I hope at least some of this has been helpful. It’s been a fun exercise for me to try relating some of the things I’ve studied into understandable responses to real questions. I don’t assume that this has cleared everything up for you, but I hope you’ll take comfort in knowing that these are questions that faithful people have been asking for thousands of years and unless some of them figured it all out and decided to keep it a secret, no one has “the” answer. Your understanding about them today is different than it will be a year from now, and throughout your life it will probably continue changing and evolving depending on your experiences. I don’t ask this just so I can feel good about how well I explained things, but if possible, would you mind writing some of your thoughts and reactions in response to all this so that I can learn what explanations were helpful and which need more clarification? Also, I think it would help you solidify your current understanding of these complex issues to try writing them out (perhaps explain them the way you would to your kids, since one of the motivations you mentioned in asking these questions was being able to respond to their questions).

Have a good weekend.

Andy

[Click HERE to read Jenny’s response to this email.]

Subject: Re: I have a few questions #1

[The email below is part of a series of emails between me and my friend Jenny about some of the biggest questions people have ever asked about God, faith and the Bible. Click HERE if you haven’t read Jenny’s first email and then come back and read my response.]

From: Andy
To: Jenny
Subject: Re: I have a few questions
Date: Thu, Mar 6, 2008 at 7:19 PM

Jenny,

Great questions, all of them. I’m so glad you sent them to me. I’m filling time at a Panera right now before meeting some of my family for dinner, but I’ll try giving an initial response and hopefully will find/make time soon to get to anything I miss. For starters, I’d like to just say that the questions you ask are incredibly complex and theological…which means, not everyone will agree about the responses to the issues you’ve raised. If you picked five pastors from anywhere in the world and asked them these questions you’d get at least 3 or 4 (if not 5) different responses. You’ll notice that I haven’t used the word “answer” yet, and that’s intentional. One of the things I’ve learned from nearly two years of seminary (yes, this is my last semester) is that there is really no such thing as answers when it comes to “God questions,” but the best we can do is give a response based on how we understand things (keeping the important things in mind; “important things” = the Bible, Jesus, God, the Holy Spirit, history and human experience…with our limited understanding of each of these things). I realize this is a very long introductory paragraph to an email that I’ve already said isn’t even going to “answer” any of your questions, but consider it a disclaimer that, at best, I’m only responding with my best understandings of these things in hopes that they might help you make better sense of things. Fair enough?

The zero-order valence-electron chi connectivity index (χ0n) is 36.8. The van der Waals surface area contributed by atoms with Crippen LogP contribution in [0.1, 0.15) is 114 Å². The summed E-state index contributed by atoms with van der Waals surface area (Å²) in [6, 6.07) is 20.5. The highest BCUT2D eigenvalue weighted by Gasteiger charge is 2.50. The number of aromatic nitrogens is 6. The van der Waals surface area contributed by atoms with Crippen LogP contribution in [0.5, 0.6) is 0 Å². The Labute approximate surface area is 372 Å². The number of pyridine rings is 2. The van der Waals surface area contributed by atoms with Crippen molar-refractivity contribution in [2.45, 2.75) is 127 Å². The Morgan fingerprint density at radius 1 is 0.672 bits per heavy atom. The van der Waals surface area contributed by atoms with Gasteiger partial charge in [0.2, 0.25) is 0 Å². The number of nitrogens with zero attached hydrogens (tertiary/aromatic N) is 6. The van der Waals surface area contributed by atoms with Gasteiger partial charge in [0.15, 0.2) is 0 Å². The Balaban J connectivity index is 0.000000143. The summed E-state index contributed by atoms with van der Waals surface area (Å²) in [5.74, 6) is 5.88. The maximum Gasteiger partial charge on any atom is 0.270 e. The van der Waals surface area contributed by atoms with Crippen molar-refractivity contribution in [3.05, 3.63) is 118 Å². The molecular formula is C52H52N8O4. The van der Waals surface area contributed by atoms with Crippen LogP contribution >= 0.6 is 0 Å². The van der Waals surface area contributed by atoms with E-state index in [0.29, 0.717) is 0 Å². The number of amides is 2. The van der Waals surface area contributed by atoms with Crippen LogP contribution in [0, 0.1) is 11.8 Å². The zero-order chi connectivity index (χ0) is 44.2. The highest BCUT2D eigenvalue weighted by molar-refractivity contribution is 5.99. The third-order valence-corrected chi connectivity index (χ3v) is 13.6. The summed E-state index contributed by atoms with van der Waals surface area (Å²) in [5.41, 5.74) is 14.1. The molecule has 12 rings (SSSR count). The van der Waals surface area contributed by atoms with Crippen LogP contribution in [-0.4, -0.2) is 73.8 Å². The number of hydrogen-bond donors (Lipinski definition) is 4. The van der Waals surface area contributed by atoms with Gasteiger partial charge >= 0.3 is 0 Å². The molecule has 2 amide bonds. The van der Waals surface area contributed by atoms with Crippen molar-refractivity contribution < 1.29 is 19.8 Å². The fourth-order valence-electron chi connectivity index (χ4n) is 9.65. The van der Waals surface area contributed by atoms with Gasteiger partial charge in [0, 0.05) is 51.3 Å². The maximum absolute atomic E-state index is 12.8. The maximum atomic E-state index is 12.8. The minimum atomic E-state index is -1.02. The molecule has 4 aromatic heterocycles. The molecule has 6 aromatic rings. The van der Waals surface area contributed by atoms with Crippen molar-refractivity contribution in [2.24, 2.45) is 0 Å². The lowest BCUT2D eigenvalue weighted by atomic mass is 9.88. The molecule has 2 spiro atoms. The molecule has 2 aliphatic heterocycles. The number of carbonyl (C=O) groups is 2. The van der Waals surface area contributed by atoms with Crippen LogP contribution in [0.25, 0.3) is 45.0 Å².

By the way, I know very little about the Jehovah’s Witnesses, except that all their churches are called “Kingdom Hall” and they dress nice and knock on people’s doors. Anything more I would claim to know about them would be purely speculation. Alright then, here goes…

1. They say that when we die, we return to our beginning-the dust until God comes again and makes his heavenly kingdom on earth. That his original plan was for us to live harmoniously here and in the end he will return the earth to his original intention for it. Only Jesus, God and the apostles are in heaven–we will not go. He as promised us an earthly paradise.

The creation story in Genesis tells us that we (humans) were created by God out of dust (Gen. 2:7) and that one day our earthly bodies will be no more; that we will die. Or, as we read in the next chapter of Genesis, “from dust you are [made], and to dust you will return” (Gen. 3:19). So yes, they’re right in a biblical sense on the first part, but the second part of that question is something all together different. I’ll treat the second part in two separate sections, 1) God’s plan to return the earth to his original intention for it, and 2) only Jesus, God and the apostles get to go to heaven (that we’re not invited to the main party, but to some “lesser” fiesta in the sky).

In response to part 1), I agree. God does have a plan for this world, and it’s not simply to destroy it like he did with the flood, but reading throughout the Bible we read images of, as the book of Revelation calls it “a new heaven and a new earth.” As Jesus taught the disciples to pray in the Lord’s prayer (found in both Matthew 6 and Luke 11), we are to pray for God’s kingdom to come and God’s will to be done “on earth as it is in heaven,” which to me means that God does not just have a paradise planned for us in heaven, but also here on earth. The problem of course, is that our earthly eyes are not capable of seeing God’s kingdom here in this world, although it is already here. God is active in this world right now, but as sinful people we are pretty sucky at figuring this out. Many theologians have explained this as a…get ready for a big word…paradox of God’s kingdom…saying that it is here now, but not yet. This points out the confusion involved and how it’s not something for us to fully understand in this life, but just because we don’t see God’s kingdom here on earth doesn’t mean it’s not here (kinda like how we know the sun is still in the sky even when there are clouds getting in the way of us seeing it. We would never be stupid enough to say the sun disappeared, but that’s because we have the experience of seeing the sun’s light and feelings it’s warmth. Might we also realize that we have experienced God’s presence, power, love and protection at different times in our life, but in much more confusing ways?).